Senior officials of the UN atomic agency have returned from Tehran without a hoped-for deal that would have led to the resumption of a probe into allegations that Iran worked secretly on nuclear arms.
Herman Naeckerts, who headed the International Atomic Energy Agency team, says “remaining differences” between the two sides mean that “we… could not finalize” the agreement on how such an investigation should be conducted. He declined to say whether there was progress.
Iran denies it ever worked on nuclear arms and says all of its atomic activities are peaceful. The talks began more than a year ago, but have foundered on modalities.
The IAEA wants the probe to be open-ended, something Tehran strenuously opposes.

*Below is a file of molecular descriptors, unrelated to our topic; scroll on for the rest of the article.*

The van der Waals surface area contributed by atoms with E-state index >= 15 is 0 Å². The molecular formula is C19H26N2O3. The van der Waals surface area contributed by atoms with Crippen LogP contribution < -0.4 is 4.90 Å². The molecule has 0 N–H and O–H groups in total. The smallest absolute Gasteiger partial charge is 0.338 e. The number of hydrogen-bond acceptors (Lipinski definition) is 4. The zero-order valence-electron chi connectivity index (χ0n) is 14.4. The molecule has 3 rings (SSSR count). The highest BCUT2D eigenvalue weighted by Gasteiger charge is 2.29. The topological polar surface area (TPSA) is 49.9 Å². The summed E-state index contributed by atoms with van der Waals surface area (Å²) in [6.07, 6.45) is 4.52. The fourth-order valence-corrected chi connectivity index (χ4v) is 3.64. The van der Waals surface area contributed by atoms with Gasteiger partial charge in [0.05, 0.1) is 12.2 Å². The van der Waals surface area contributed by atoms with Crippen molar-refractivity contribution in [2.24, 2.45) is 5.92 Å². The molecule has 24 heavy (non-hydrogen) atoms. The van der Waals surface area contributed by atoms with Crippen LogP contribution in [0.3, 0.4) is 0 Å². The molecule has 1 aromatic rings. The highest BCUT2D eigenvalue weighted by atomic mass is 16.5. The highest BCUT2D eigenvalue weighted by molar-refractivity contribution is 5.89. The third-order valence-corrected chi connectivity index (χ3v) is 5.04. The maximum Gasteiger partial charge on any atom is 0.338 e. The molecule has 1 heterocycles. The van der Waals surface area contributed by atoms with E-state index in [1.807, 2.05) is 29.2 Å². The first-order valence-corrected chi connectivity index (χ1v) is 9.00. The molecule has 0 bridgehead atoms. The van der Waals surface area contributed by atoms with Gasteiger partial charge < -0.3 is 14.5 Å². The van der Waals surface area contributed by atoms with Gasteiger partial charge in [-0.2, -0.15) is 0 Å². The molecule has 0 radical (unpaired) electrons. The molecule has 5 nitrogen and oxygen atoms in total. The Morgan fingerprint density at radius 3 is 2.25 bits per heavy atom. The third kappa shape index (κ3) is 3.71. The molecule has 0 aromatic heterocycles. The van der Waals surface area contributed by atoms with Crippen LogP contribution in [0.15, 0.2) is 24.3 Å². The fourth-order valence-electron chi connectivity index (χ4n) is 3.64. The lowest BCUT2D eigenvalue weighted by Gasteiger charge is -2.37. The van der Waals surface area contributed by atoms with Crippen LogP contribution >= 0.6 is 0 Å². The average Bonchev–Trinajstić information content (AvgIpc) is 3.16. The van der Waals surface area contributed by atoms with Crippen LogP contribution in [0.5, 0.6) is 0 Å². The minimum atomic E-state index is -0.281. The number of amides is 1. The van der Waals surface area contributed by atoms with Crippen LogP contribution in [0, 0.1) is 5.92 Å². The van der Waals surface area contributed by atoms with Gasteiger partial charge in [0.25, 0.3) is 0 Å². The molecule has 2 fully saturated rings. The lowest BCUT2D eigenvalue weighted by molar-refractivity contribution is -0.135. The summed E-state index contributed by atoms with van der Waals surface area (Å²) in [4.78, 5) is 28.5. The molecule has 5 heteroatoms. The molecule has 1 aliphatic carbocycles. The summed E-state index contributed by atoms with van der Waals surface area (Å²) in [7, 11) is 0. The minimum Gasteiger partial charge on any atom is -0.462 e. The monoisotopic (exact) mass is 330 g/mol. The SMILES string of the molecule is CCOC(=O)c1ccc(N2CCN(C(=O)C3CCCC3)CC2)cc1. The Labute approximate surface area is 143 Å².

Senior UN investigators were in Iran Wednesday for a new round of talks with government officials over allegations that Tehran may have carried out tests on triggers for atomic weapons.
The visit by the UN team comes a day after Tehran raised prospects that the IAEA may be allowed to inspect Parchin — a military site where the agency suspects nuclear-related experiments were conducted — if certain conditions were met.
However, IAEA director general Yukiya Amano said on Monday that “the outlook is not bright” for a Parchin visit, according to The New York Times. Iran denies any testing activity at Parchin and insists the facility is a conventional military site only.
The possibility of Iran nuclear tests came under greater scrutiny this week, after North Korea successfully tested a nuclear device on Tuesday, setting off a wave of international condemnation. North Korea and Iran are suspected to have shared nuclear technology.